123

I'm trying to run a mysql select statement where it looks at today's date and only returns results that signed up on that current day. I've currently tried the following, but it doesn't seem to work.

SELECT users.id, DATE_FORMAT(users.signup_date, '%Y-%m-%d') 
    FROM users 
    WHERE users.signup_date = CURDATE()

I've modified my SELECT statement to this, thanks guys.

SELECT id FROM users WHERE DATE(signup_date) = CURDATE()

4
  • 1
    it seems that signup_date is datetime field Oct 1, 2012 at 17:02
  • 1
    @Serjio Yes, it currently is a datetime field.
    – Jako
    Oct 1, 2012 at 17:03
  • what is the datatype of signup_date if it contains the time, then you will want to use the date_format in the WHERE clause to strip the time to match the CURDATE()
    – Taryn
    Oct 1, 2012 at 17:04
  • @bluefeet thanks, I've modified my script. It seems to work, but when there are no results. mysql_num_rows doesn't display 0. Just a blank.
    – Jako
    Oct 1, 2012 at 17:06

5 Answers 5

239
SELECT users.id, DATE_FORMAT(users.signup_date, '%Y-%m-%d') 
FROM users 
WHERE DATE(signup_date) = CURDATE()
5
  • is it necessary to use DATE() even the field is type Date ?
    – rashidnk
    Aug 7, 2015 at 10:34
  • 2
    @rashidnk No. Although he didn't say clearly in the question, the field is apparently of type DATETIME.
    – Barmar
    Aug 7, 2015 at 13:28
  • 2
    While this solution is absolutely correct, it does not scale well (cannot use an index on signup_date, even if such an index exists). Prefer Serjio's solution.
    – RandomSeed
    Oct 21, 2015 at 8:01
  • or if to find on a particular date, with the index also being utilised ``` SELECT users.id, DATE_FORMAT(users.signup_date, '%Y-%m-%d') FROM users where signup_date >= '2017-08-30 00:00:00' and signup_date <= '2017-08-30 23:59:59' ; ``` Oct 26, 2017 at 12:17
  • 3
    @SumitMAsok Better to use < '2017-08-31 00:00:00' in case you're using a version of MySQL with milliseconds.
    – Barmar
    Oct 26, 2017 at 15:56
41

This query will use index if you have it for signup_date field

SELECT users.id, DATE_FORMAT(users.signup_date, '%Y-%m-%d') 
    FROM users 
    WHERE signup_date >= CURDATE() && signup_date < (CURDATE() + INTERVAL 1 DAY)
4
  • 2
    Downvotes to this answer are absurd. This is in fact the prefered approach, because this query would be able to leverage an index on signup_date, unlike other approaches.
    – RandomSeed
    Oct 21, 2015 at 8:03
  • 2
    @RandomSeed The general idea of testing for signup_date between two times is correct, but the times are not. It should be between 00:00 and 23:59:59 on the current date.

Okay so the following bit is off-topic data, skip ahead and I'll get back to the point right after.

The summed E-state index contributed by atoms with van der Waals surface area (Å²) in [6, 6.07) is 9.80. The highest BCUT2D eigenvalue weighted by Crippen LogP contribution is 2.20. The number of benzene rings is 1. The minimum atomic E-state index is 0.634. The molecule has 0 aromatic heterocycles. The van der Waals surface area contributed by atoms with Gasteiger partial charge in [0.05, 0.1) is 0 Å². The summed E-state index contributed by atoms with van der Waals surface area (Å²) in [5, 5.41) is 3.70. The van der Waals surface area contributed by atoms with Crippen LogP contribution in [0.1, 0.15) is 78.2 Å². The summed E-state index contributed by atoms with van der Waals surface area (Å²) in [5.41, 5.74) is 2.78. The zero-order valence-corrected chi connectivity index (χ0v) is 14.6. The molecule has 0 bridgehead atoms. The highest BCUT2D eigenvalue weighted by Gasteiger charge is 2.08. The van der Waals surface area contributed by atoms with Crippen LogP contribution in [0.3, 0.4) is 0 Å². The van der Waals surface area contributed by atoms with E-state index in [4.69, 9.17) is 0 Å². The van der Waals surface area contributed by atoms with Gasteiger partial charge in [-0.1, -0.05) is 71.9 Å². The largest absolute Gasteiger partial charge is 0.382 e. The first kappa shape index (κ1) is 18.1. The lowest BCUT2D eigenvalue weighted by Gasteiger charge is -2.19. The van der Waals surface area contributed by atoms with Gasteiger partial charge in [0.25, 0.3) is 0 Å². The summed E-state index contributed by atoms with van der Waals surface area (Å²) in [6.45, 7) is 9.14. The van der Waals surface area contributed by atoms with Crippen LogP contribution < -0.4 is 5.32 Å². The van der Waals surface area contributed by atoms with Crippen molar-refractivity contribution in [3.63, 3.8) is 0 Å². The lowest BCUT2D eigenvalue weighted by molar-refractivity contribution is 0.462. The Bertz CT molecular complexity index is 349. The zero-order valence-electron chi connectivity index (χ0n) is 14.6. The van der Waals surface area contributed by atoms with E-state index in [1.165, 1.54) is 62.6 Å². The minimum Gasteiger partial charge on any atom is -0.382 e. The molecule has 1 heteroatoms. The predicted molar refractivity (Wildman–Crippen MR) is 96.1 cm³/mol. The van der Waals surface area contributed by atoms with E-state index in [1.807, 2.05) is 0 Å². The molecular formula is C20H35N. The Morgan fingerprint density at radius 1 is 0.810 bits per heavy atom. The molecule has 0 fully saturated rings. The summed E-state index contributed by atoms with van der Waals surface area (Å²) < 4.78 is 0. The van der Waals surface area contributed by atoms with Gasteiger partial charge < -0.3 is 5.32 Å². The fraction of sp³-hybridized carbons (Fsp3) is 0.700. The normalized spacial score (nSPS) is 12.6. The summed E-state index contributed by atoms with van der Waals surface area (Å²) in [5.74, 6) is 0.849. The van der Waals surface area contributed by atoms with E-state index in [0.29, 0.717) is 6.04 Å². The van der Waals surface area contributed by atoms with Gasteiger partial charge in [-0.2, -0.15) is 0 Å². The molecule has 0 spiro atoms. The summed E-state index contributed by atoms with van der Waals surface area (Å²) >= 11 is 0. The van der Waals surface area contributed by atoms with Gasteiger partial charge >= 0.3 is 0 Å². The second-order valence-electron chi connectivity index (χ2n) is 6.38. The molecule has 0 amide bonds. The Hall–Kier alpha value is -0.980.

– Barmar
    Oct 21, 2015 at 9:16
  • Well the date interval was wrong too >.< The downvotes were not that absurd after all.
    – RandomSeed
    Oct 21, 2015 at 10:17
  • This query is way more performant (due to the index). The WHERE DATE(signup_date) = CURDATE() took my server ~50 ms, this one here 0.8 ms.
    – Avatar
    Apr 7, 2020 at 7:02
17

Sounds like you need to add the formatting to the WHERE:

SELECT users.id, DATE_FORMAT(users.signup_date, '%Y-%m-%d') 
FROM users 
WHERE DATE_FORMAT(users.signup_date, '%Y-%m-%d') = CURDATE()

See SQL Fiddle with Demo

0
2

You can use the CONCAT with CURDATE() to the entire time of the day and then filter by using the BETWEEN in WHERE condition:

SELECT users.id, DATE_FORMAT(users.signup_date, '%Y-%m-%d') 
FROM users 
WHERE (users.signup_date BETWEEN CONCAT(CURDATE(), ' 00:00:00') AND CONCAT(CURDATE(), ' 23:59:59'))
1

This is a simple code to find date

SELECT users.id, DATE_FORMAT(users.signup_date, '%Y-%m-%d') 
FROM users 
WHERE DATE_FORMAT(users.signup_date, '%Y-%m-%d') = CURDATE()
1
  • I've edited out the link to your answer that you posted on another site, as it's not relevant to this post. In the future, when linking to external content, make sure it's relevant, and especially make sure to disclose any affiliation. If you don't do so you can be considered a spammer. Please see this for more details.
    – cigien
    Jul 31, 2021 at 0:40

Your Answer

By clicking “Post Your Answer”, you agree to our terms of service, privacy policy and cookie policy

Not the answer you're looking for? Browse other questions tagged or ask your own question.